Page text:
Poetic Water Boundaries: towards a possible borderless sea, (2018)
  • Anna Livia Vørsel | UK and Denmark

  • Poetic Water Boundaries Poetic Water Boundaries Poetic Water Boundaries
  • Poetic Water Boundaries: towards a possible borderless sea, (2018)
  • Anna Livia Vørsel | UK and Denmark
  • “For there is no peril greater than the sea. Everything is constantly moving and remains eternally in flux.” Luce Irigaray, Marine Lover of Friedrich Nietzsche, (New York: Columbia University Press, 1991).

    Poetic Water Boundaries is a project that imagines a possible borderless sea. The book binds together the legal text of the United Nations Convention on the Law of the Sea with found and made materials, a series of poetic water boundaries questioning the construction and legitimization of borders and boundaries in the fluctuating waters of the seas through laws, through lines, through land. 

    Situated at the national border between the UK and Denmark, a one-kilometre-long stretch in the North Sea, through the form of the riddle, Poetic Water Boundaries questions where this border physically is, why it is there and not somewhere else, and what this shared line and its surrounding body/bodies of water could become. A riddle is a statement or question put forward as something to solve, something inherently complex and difficult to understand, questioning established orders, showing that things are not necessarily stable, but rather indefinable and in flux, moving and flowing.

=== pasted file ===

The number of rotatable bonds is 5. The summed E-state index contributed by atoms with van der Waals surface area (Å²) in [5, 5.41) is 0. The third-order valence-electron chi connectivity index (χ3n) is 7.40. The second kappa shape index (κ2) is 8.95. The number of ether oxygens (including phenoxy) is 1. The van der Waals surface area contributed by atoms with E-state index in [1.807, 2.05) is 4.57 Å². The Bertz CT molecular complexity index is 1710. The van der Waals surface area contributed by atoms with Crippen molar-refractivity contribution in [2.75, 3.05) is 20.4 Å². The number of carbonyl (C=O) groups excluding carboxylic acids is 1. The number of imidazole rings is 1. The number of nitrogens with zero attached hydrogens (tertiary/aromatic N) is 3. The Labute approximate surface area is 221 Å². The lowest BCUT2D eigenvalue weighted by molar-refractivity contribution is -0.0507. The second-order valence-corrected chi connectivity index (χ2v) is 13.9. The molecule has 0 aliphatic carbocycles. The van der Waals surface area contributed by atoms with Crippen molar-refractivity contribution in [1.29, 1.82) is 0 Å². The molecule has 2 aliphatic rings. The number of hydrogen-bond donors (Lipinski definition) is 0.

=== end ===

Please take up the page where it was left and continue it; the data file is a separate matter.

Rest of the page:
Anna Livia Vørsel is an architectural historian and researcher. She is currently a PhD candidate in Architectural Theory, History and Critical Studies at the School of Architecture, KTH, Stockholm (2020-). She holds a BSc in Architectural and Interdisciplinary Studies and an MA in Architectural History from the Bartlett School of Architecture, where she took part in the module Critical Spatial Practice: Site-Writing. Working in-between and across scientific, historical, artistic and critical inquiries, her work addresses economic, legal and bureaucratic infrastructures in discussions around identity, belonging and knowledge production in architecture.


    My writing and research practice is often situated around texts and documents that establish, construct and create spaces, laws, materialities and identities. Writing from these documents and the sites that they create through site-writing makes it possible to shake them, turn them upside down, unsettle them and see them in a different context in the interweaving of experiences, poetics, and theory. Site-writing not only situates a site but also the writer herself, making evident the importance of questioning what sites, voices and stories we choose to engage with and in what ways we decide to do so. 

    Boundaries, Nation States, Riddles, Governance, Seas, Waters


    Luce Irigaray, Marine Lover of Friedrich Nietzsche (New York: Columbia University Press, 1991).

    Elli Köngäs Maranda, ‘Riddles and Riddling: An Introduction,’ The Journal of American Folklore, Riddles and Riddling, v. 89, n. 352, (April–June 1976), pp. 127–37.

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